As widely expected, today the SEC and Amnesty International filed petitions seeking an en banc rehearing of the Aug. 18, 2015 panel decision in the ongoing Conflict Minerals Rule litigation. In its August decision, a divided three-judge panel of the U.S. Court of Appeals for the D.C. Circuit reaffirmed its April 2014 majority decision that the requirement under the Conflict Minerals Rule to describe products as having “not been found to be DRC conflict free” is compelled speech that violates the First Amendment.[1] In the following Alert, we discuss what this means for your conflict minerals compliance initiatives.

For the sake of brevity, this Alert does not discuss the various twists and turns that the litigation may take between now and its ultimate resolution. However, as we have previously indicated, we think it is likely that the Conflict Minerals Rule litigation will continue for some time still, which is likely to preserve the status quo for at least the current compliance period (i.e., calendar year 2015 and the related filing due on May 31, 2016).  

Accordingly, registrants — and their direct and indirect suppliers — must continue with their conflict minerals compliance and traceability initiatives. Except as modified by the SEC’s April 29, 2014 Statement, which is discussed below and in our previous Alerts, the Conflict Minerals Rule continues to be very much in effect. In the April 2014 Statement, the SEC indicated that registrants are not required to identify products as “DRC conflict free,” having “not been found to be ‘DRC conflict free’” or “DRC conflict undeterminable.” In the Statement, the SEC also indicated that, pending further action, an independent private sector audit (“IPSA”) will not be required unless a registrant voluntarily elects to describe a product as “DRC conflict free” in its Conflict Minerals Report. Neither today’s petitions nor the Statement modify the requirements of the Conflict Minerals Rule to conduct supply chain inquiries and file a Form SD and a Conflict Minerals Report that contains the other disclosures contemplated by the Conflict Minerals Rule.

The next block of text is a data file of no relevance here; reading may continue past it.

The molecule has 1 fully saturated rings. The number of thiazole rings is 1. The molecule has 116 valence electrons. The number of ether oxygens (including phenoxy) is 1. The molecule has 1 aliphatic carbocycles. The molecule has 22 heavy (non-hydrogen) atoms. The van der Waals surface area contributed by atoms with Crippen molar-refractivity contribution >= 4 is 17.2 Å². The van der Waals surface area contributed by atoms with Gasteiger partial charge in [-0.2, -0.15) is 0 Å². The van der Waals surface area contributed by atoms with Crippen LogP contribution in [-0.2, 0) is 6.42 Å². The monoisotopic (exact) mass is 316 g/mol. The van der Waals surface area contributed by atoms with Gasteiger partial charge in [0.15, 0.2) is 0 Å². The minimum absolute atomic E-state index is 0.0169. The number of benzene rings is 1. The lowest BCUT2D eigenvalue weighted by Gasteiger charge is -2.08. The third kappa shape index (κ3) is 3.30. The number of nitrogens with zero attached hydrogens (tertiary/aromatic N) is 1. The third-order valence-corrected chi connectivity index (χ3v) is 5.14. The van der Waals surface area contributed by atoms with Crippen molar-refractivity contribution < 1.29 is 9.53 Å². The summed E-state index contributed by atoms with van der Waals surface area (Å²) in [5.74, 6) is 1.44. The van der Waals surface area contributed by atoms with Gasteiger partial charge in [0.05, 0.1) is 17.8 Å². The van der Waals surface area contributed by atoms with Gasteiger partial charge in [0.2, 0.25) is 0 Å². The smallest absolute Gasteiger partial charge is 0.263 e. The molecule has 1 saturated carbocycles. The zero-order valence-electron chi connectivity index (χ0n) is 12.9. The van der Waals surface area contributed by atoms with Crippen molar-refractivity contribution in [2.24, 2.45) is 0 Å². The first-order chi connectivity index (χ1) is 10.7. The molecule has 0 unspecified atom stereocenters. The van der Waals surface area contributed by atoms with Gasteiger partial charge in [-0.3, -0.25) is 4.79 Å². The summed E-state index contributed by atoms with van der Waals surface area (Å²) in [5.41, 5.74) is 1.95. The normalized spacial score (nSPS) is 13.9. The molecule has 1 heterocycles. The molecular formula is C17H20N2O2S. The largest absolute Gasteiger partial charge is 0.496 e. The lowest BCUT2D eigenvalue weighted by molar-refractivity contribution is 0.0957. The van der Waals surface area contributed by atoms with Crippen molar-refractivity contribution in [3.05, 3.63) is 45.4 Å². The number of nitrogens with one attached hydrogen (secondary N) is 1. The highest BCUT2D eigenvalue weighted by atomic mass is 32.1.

The Statement, or an updated version of the Statement that is substantively the same, is likely to remain in effect pending the outcome of the litigation. This means that it continues to be unlikely that an IPSA will be required for calendar year 2015.

We expect that if the SEC updates the April 2014 Statement, it will do so relatively soon (perhaps even as early as today, although a new or updated statement was not posted by the SEC before this Alert was released). We will of course be publishing an additional Alert if and when that occurs.